The Newsroom    Published Monday, Mar. 20, 2006, 2:31 PM
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For doctors, drug-induced comas often a 'leap of faith'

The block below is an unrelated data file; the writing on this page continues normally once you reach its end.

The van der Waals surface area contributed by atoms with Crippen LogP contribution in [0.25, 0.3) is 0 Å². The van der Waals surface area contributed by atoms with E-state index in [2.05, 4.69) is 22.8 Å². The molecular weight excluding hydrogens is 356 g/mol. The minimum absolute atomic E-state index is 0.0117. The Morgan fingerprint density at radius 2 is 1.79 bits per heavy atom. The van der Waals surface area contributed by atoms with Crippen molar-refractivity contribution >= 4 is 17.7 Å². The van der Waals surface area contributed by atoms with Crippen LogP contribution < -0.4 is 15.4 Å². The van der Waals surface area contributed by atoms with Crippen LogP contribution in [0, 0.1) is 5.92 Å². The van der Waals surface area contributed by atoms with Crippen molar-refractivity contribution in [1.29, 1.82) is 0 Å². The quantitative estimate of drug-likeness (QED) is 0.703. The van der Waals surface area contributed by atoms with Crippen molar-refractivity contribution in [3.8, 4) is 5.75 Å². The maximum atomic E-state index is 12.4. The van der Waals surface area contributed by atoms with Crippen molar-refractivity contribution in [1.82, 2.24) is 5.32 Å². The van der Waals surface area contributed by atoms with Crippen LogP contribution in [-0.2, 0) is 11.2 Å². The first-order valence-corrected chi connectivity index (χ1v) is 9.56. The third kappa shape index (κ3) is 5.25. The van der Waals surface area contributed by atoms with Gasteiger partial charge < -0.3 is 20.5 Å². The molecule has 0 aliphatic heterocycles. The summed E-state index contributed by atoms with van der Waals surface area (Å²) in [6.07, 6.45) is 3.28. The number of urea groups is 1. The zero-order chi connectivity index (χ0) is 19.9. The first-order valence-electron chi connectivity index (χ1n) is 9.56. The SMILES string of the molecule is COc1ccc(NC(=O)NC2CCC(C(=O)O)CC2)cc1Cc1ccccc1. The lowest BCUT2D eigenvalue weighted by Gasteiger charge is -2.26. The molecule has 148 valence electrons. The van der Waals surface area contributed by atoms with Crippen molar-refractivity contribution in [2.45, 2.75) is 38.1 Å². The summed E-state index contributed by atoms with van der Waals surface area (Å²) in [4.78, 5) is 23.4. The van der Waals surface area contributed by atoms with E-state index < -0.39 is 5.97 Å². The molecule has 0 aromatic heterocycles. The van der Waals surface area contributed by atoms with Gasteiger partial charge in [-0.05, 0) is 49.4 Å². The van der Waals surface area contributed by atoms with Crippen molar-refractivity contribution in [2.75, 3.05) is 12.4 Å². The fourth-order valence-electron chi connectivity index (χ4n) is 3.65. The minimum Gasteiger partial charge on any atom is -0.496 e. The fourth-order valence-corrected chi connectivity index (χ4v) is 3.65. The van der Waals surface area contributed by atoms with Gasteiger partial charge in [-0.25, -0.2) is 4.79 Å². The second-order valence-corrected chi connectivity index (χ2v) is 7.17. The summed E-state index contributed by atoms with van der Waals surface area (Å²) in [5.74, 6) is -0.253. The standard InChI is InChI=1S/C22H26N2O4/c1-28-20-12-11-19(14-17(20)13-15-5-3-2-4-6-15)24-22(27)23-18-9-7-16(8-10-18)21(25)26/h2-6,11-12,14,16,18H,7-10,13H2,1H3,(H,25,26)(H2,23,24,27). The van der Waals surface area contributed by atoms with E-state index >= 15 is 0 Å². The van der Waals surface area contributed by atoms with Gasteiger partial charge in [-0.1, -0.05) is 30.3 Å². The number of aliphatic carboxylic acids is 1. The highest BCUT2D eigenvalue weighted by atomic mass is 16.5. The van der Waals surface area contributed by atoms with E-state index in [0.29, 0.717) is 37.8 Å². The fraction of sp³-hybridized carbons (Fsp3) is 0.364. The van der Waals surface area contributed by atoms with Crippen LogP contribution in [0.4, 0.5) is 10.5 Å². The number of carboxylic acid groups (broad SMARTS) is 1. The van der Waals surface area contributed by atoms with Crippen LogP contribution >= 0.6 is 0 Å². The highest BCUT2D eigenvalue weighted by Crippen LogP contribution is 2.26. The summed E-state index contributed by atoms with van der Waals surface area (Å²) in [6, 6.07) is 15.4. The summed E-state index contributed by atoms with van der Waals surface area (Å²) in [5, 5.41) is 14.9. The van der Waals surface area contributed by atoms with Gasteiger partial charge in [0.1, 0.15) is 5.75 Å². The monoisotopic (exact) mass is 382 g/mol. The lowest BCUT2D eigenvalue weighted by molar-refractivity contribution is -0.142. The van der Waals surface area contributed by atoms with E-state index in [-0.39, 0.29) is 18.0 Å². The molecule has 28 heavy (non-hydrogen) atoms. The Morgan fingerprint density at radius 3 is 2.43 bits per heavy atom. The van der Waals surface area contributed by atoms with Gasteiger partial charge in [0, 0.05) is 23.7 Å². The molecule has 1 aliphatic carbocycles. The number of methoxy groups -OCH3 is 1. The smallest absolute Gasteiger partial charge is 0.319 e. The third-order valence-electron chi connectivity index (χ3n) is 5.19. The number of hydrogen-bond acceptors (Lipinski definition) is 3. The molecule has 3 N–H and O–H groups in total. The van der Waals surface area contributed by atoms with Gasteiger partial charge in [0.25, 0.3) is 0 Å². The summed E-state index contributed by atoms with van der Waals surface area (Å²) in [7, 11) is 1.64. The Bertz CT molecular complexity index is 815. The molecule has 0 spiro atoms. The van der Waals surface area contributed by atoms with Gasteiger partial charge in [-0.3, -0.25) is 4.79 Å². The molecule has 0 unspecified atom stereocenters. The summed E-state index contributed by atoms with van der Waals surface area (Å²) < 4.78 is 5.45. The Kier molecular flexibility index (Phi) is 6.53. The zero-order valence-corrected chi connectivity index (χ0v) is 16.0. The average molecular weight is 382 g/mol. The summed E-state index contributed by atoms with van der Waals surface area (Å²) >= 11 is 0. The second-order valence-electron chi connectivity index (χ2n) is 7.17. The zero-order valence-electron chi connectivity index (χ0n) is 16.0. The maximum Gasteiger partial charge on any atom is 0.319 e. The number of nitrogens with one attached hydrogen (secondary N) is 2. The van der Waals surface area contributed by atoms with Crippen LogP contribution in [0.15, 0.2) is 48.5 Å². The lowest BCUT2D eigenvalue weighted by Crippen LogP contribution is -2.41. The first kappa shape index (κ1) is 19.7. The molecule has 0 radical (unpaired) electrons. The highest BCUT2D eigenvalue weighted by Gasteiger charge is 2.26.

Houston Chronicle (Internet / Print) 03/19/06 http://www.chron.com/disp/story.mpl/nation/3731766.html Despite great advances in modern medicine, there are still few options for treating severe brain injuries such as those caused by a blow to the head, a stroke or constant seizures. Physicians can try draining fluid or raising the head of the patient's bed to alleviate potentially fatal swelling. If those efforts fail, they sometimes decide to push patients to the precipice, as close to brain death as humanly possible. The procedure, called medically induced coma, slows brain activity almost to a stop by pumping huge doses of barbiturates into the patient. The goal is to give the injured brain a rest in the hope that it will heal itself. "We're clear about what is therapy and we're clear about what counts as research, but experimentation falls in between the two," said Ronald Carson, an ethicist at the University of Texas Medical Branch at Galveston. "There are risks involved in doing something, as well as risks involved in doing nothing," Carson said. "We don't know what the person is going to be like at the other end." (This article has continued to appear throughout the United States and abroad.)



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